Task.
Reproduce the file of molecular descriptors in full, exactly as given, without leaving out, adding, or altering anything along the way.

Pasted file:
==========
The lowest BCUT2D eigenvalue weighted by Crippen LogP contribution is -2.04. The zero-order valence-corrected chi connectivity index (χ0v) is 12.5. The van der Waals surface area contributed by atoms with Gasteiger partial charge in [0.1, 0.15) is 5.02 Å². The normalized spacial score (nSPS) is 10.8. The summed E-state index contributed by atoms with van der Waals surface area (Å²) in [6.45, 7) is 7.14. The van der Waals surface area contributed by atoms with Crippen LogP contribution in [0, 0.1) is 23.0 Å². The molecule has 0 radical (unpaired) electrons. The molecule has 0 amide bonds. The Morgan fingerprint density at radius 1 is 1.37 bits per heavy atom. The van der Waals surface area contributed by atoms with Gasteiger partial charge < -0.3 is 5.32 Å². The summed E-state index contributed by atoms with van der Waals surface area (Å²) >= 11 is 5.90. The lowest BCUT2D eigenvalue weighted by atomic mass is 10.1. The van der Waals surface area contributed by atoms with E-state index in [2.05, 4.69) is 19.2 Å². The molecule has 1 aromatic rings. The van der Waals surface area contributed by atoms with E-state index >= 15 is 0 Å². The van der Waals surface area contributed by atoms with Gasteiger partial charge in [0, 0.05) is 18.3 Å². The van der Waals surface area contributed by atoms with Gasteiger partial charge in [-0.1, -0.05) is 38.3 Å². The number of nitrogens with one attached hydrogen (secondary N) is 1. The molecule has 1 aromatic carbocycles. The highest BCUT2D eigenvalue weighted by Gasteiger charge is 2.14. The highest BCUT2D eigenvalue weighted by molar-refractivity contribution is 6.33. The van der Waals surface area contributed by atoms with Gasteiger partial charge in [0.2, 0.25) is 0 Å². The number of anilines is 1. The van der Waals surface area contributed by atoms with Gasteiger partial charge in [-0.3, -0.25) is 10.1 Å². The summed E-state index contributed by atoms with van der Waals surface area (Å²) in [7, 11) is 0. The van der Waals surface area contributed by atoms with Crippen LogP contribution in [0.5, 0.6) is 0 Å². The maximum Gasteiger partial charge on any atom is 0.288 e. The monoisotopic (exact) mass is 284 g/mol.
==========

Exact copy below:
The lowest BCUT2D eigenvalue weighted by Crippen LogP contribution is -2.04. The zero-order valence-corrected chi connectivity index (χ0v) is 12.5. The van der Waals surface area contributed by atoms with Gasteiger partial charge in [0.1, 0.15) is 5.02 Å². The normalized spacial score (nSPS) is 10.8. The summed E-state index contributed by atoms with van der Waals surface area (Å²) in [6.45, 7) is 7.14. The van der Waals surface area contributed by atoms with Crippen LogP contribution in [0, 0.1) is 23.0 Å². The molecule has 0 radical (unpaired) electrons. The molecule has 0 amide bonds. The Morgan fingerprint density at radius 1 is 1.37 bits per heavy atom. The van der Waals surface area contributed by atoms with Gasteiger partial charge < -0.3 is 5.32 Å². The summed E-state index contributed by atoms with van der Waals surface area (Å²) >= 11 is 5.90. The lowest BCUT2D eigenvalue weighted by atomic mass is 10.1. The van der Waals surface area contributed by atoms with E-state index in [2.05, 4.69) is 19.2 Å². The molecule has 1 aromatic rings. The van der Waals surface area contributed by atoms with E-state index >= 15 is 0 Å². The van der Waals surface area contributed by atoms with Gasteiger partial charge in [0, 0.05) is 18.3 Å². The van der Waals surface area contributed by atoms with Gasteiger partial charge in [-0.1, -0.05) is 38.3 Å². The number of nitrogens with one attached hydrogen (secondary N) is 1. The molecule has 1 aromatic carbocycles. The highest BCUT2D eigenvalue weighted by Gasteiger charge is 2.14. The highest BCUT2D eigenvalue weighted by molar-refractivity contribution is 6.33. The van der Waals surface area contributed by atoms with Gasteiger partial charge in [0.2, 0.25) is 0 Å². The number of anilines is 1. The van der Waals surface area contributed by atoms with Gasteiger partial charge in [-0.3, -0.25) is 10.1 Å². The summed E-state index contributed by atoms with van der Waals surface area (Å²) in [7, 11) is 0. The van der Waals surface area contributed by atoms with Crippen LogP contribution in [0.5, 0.6) is 0 Å². The maximum Gasteiger partial charge on any atom is 0.288 e. The monoisotopic (exact) mass is 284 g/mol.